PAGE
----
1. Anglican Watch,

        We’ve been discussing the allegations pertaining to minors and Proclamation, not Tenth. That was the context. I know, it must be hard to keep all your sovereign judgments in order.

        See you at the judgement seat of Christ.

        1. Um, it’s judgment here in the US.

          As to issues specific to Proclamation, you’re correct–no court has yet imposed criminal or civil penalties on those allegedly responsible.

          Rest assured though: Many of us are working to rectify that shortcoming.

          As to your comments about blurring the distinction between individual PCA churches, your comments are more telling than you realize.

          1. Again, as Ron bloviates over at The Wartburg Watch about how church courts just need to handle issues in PCA, including his current church of Proclamation, we point readers to

            Been there, done that, got the abuse to prove it.

            To paraphrase Shakespeare, “Methinks Ron doth protest too much.”

            To quote Jesus: “By their fruits you shall know them.”

  8. Ron DiGiacamo’s comments are pretty rich.

    When he was at Tenth, he ignored the church’s abuse of Phil Snyder. He told Phil that if he continued to contact him he’d have Phil arrested for harassment.

    So Ron’s a special kind of hypocrite and his arguments are entirely self-serving. He has played a personal role in the abuse and cover-up at Tenth.

    But hey, those PCA courts are open for business. Try ‘em!

  9. Speaking of logic, DiGiacamo’s argument is predicated on the notion that no church or civil tribunal has ruled. But that’s the conclusion arguing in favor of the predicate. The whole issue is that the church, including DiGiacomo, has sandbagged issues of abuse.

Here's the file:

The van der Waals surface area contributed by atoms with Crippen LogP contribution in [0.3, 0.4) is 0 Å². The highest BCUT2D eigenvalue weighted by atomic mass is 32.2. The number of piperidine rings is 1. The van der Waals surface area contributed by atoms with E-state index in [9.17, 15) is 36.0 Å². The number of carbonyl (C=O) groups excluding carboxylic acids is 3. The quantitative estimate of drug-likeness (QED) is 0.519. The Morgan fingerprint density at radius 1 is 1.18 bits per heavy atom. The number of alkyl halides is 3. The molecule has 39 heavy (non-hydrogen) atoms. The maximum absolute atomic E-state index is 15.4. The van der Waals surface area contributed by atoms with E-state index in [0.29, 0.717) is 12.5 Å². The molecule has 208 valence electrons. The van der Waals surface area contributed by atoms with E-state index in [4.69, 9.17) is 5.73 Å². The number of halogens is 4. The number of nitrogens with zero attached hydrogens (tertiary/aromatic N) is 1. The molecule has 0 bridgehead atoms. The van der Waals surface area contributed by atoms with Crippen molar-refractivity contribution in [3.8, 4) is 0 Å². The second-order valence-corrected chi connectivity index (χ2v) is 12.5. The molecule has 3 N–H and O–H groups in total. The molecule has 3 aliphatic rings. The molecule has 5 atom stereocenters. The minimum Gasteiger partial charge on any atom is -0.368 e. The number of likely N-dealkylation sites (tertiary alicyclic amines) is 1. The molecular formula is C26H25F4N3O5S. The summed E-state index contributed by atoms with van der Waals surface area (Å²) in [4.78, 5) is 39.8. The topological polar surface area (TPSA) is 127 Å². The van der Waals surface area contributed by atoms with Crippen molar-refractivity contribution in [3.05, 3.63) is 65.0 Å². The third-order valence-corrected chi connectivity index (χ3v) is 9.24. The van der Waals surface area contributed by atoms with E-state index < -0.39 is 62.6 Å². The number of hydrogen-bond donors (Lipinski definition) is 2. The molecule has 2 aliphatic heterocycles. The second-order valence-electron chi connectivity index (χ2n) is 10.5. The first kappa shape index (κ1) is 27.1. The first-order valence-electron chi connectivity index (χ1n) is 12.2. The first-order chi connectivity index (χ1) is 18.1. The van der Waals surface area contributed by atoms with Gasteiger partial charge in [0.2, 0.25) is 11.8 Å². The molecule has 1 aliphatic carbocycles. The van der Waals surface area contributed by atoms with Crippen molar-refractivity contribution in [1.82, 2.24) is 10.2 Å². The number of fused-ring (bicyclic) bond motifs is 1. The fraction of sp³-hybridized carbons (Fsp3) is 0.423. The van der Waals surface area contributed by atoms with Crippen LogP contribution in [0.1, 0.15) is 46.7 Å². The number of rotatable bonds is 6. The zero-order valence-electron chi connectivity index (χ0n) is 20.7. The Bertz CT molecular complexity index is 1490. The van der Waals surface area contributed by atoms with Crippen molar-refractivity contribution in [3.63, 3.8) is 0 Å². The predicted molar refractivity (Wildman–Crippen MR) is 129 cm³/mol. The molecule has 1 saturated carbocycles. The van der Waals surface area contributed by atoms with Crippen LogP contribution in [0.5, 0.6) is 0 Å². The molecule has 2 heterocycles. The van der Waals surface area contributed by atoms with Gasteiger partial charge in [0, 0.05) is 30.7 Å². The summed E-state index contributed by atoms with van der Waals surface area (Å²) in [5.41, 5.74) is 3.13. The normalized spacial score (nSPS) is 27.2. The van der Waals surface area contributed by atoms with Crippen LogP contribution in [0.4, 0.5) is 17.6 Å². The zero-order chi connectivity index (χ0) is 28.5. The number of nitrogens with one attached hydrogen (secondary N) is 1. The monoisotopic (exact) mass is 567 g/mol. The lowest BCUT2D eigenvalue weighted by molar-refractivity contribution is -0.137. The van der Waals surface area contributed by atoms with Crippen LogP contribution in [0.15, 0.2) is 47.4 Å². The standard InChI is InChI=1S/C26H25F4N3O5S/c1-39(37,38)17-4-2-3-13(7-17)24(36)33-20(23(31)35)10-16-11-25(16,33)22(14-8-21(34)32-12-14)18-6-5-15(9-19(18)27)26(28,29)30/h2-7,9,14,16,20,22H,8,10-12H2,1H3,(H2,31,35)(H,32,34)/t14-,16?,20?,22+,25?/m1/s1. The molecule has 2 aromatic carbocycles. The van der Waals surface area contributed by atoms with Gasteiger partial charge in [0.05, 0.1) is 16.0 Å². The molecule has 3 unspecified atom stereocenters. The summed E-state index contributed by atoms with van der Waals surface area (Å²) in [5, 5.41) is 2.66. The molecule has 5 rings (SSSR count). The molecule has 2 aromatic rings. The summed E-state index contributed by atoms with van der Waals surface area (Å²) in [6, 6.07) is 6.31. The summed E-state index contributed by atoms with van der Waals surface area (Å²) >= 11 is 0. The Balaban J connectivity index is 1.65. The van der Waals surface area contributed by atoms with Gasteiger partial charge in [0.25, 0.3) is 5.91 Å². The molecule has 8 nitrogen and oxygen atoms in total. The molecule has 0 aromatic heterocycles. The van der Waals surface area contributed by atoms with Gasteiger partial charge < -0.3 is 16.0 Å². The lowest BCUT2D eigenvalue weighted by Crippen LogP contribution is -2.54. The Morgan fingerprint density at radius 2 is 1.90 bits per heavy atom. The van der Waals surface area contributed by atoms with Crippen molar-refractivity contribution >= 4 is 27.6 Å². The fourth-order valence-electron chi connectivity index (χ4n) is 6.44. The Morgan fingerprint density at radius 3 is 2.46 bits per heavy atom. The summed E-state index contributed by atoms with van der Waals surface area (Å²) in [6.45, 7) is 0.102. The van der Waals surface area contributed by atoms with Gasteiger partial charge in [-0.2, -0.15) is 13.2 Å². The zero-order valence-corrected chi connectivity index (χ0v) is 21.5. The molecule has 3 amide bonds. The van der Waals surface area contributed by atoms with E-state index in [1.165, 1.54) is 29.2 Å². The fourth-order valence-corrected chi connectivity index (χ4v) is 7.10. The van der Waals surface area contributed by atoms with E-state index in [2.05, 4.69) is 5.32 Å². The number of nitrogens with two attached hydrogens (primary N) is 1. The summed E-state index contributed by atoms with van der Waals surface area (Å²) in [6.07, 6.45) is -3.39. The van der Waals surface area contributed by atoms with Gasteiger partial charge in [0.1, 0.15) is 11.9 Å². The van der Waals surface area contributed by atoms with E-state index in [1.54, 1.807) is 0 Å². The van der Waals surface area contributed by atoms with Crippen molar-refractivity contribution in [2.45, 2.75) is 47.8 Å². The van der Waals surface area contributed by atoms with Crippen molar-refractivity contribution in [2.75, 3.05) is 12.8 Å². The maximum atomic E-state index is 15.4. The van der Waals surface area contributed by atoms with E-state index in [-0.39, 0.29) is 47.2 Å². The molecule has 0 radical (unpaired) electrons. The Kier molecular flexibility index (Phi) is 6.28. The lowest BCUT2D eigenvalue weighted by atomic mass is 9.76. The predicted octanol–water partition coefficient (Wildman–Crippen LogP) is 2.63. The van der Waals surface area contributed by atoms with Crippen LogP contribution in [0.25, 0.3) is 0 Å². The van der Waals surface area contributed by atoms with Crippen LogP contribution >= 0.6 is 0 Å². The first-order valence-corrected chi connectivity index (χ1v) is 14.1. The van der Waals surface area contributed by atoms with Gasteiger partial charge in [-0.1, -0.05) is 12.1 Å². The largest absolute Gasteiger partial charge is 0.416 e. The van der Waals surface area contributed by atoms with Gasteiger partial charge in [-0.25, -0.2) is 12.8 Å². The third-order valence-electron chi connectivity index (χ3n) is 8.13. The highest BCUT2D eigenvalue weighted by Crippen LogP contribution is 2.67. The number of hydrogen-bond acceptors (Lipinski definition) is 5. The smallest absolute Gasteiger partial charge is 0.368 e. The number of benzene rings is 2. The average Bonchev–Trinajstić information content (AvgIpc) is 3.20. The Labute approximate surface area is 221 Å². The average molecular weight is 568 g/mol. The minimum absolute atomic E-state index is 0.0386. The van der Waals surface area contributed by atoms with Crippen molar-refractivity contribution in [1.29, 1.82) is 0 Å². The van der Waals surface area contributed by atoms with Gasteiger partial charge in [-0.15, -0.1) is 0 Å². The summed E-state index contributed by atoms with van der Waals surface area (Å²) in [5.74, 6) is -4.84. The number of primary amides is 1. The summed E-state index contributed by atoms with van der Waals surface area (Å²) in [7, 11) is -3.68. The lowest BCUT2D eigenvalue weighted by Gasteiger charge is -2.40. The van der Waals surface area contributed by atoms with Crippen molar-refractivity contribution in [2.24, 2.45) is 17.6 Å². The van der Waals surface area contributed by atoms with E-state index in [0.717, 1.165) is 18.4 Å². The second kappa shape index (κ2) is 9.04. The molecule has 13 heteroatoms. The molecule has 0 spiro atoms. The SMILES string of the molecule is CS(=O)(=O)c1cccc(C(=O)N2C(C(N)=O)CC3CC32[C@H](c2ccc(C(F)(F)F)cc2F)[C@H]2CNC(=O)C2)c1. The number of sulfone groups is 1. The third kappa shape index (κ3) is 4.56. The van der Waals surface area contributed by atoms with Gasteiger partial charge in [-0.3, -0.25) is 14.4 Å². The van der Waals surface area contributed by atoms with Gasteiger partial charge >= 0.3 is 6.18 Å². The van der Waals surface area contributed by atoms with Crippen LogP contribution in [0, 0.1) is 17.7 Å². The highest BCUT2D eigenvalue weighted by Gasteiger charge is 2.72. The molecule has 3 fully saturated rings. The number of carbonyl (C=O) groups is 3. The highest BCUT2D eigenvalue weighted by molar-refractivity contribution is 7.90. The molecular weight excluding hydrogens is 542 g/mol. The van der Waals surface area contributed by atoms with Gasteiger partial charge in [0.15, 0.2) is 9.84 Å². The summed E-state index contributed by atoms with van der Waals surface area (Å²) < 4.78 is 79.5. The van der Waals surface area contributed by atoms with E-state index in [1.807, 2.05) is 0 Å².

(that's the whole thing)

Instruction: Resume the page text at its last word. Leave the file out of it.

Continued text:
Every bit as bad as the Episcopal Church. Maybe worse.

  10. No2Tenth states: “When he was at Tenth, he ignored the church’s abuse of Phil Snyder. He told Phil that if he continued to contact him he’d have Phil arrested for harassment.”

    I think much better of Phil. I’m confident he would not have lied about me.

    I never threatened Phil with arrest for sending me letters or for any other reason. How ridiculous would that be?! Indeed, I didn’t even have to request to be removed from Phil’s mailing list. I let him know that I wouldn’t be reading his letters and he was kind enough to remove me and even informed me of such. Specifically, I communicated to Phil on October 5, 2016 at 5:02:51 PM that I wouldn’t be reading his letters. Phil responded three days later (Oct 8, 2016, at 9:20 AM) saying he would remove me from his mailing list. To which I responded the same day (October 8, 2016 at 10:36:37 AM) thanking him and letting him know I was praying for the elders and him.